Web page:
3. In determining a reasonable attorneys' fees, two different approaches have generally been employed: the percentage method and the "lodestar" method. See Report of the Third Circuit Task Force, "Court Awarded Attorney Fees." 108 F.R.D. 237 (1986). Pursuant to Swedish Hospital and its progeny, this Circuit has elected to use the percentage method. See Swedish Hosp., 1 F.3d at 1271 ("In sum, we join the Third Circuit Task Force and the Eleventh Circuit, among others, in concluding that a percentage-of-the-fund method is the appropriate mechanism for determining the attorney fees award in common fund cases."); In re: Newbridge Networks Sec. Litig., 1998 U.S. Dist. LEXIS 23238, at *10 (D.D.C., Oct. 23, 1998) ("In this Circuit, attorneys' fees are calculated according to 'a percentage-of-the-fund method'.") (citation omitted).

4. Pursuant to Swedish Hospital, this Court has considerable latitude on the issue of reasonableness, but as noted by the Circuit,"a majority of common fund class action fee awards fall between twenty and thirty percent." 1 F.3d at 1272.

5 Courts have looked to several factors in assessing the reasonableness of a fee request, including: (1) the size of the fund created and the number of persons benefitted; (2) the presence or absence of substantial objections by members of the class to the settlement terms and/or fees requested by counsel; (3) the skill and efficiency of the attorneys involved; (4) the complexity and duration of the litigation; (5) the risk of nonpayment; (6) the amount of time devoted to the case by plaintiffs' counsel; and (7) the awards in similar cases. In re Lorazepam & Clorazepate Antitrust Litig., 2003 U.S. Dist. LEXIS 12344, at *27.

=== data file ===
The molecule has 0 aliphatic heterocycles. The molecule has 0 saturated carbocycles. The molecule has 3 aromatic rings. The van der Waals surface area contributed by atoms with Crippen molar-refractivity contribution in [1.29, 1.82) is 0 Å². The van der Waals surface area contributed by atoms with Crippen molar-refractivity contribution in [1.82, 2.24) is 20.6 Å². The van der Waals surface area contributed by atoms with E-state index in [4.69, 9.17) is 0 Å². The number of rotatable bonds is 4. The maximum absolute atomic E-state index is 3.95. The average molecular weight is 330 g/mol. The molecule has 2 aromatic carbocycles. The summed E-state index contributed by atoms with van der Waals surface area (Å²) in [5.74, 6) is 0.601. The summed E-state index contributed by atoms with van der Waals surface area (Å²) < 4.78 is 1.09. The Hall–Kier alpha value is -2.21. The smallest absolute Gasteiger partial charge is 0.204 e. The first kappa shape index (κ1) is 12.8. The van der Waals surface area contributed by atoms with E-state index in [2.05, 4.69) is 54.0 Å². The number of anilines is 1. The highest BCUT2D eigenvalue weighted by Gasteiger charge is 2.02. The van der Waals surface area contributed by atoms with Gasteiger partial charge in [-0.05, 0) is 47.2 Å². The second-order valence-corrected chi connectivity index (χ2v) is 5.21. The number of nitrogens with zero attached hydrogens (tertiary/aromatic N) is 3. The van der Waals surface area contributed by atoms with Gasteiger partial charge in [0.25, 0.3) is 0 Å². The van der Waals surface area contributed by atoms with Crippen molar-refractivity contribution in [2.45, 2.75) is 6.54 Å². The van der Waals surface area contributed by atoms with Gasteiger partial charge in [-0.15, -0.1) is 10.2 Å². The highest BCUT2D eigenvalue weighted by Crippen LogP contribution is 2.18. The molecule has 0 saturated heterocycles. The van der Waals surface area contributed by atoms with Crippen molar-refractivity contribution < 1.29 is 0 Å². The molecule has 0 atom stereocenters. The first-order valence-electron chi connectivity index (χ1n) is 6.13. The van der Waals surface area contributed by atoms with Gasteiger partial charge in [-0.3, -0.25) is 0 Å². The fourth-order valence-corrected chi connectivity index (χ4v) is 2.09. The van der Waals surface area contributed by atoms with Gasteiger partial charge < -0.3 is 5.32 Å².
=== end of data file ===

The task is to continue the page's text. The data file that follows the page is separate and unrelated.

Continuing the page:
6. With respect to the first factor, the $32.5 million settlement fund represents a substantial recovery for Class members. In addition, the fund is over 16% of Plaintiffs' estimated damages in a best case scenario; between 32.5% and 54% of Defendants' estimated damages; and substantially exceeds the median settlement of 3.6% of estimated damages in similar class actions brought under the PSLRA. Moreover, since over 17,500 notices were mailed to potential members of the Class, it is likely that the settlement fund will inure to the benefit of a sizeable number of Baan investors that sustained damages as a result of Defendants' alleged misconduct. See In re Vitamins Antitrust Litig., 2001 U.S. Dist. LEXIS 25067, at *62 (D.D.C. July 16, 2001) ("Courts have regarded exceptional benefits to a large class as grounds for a higher fee award").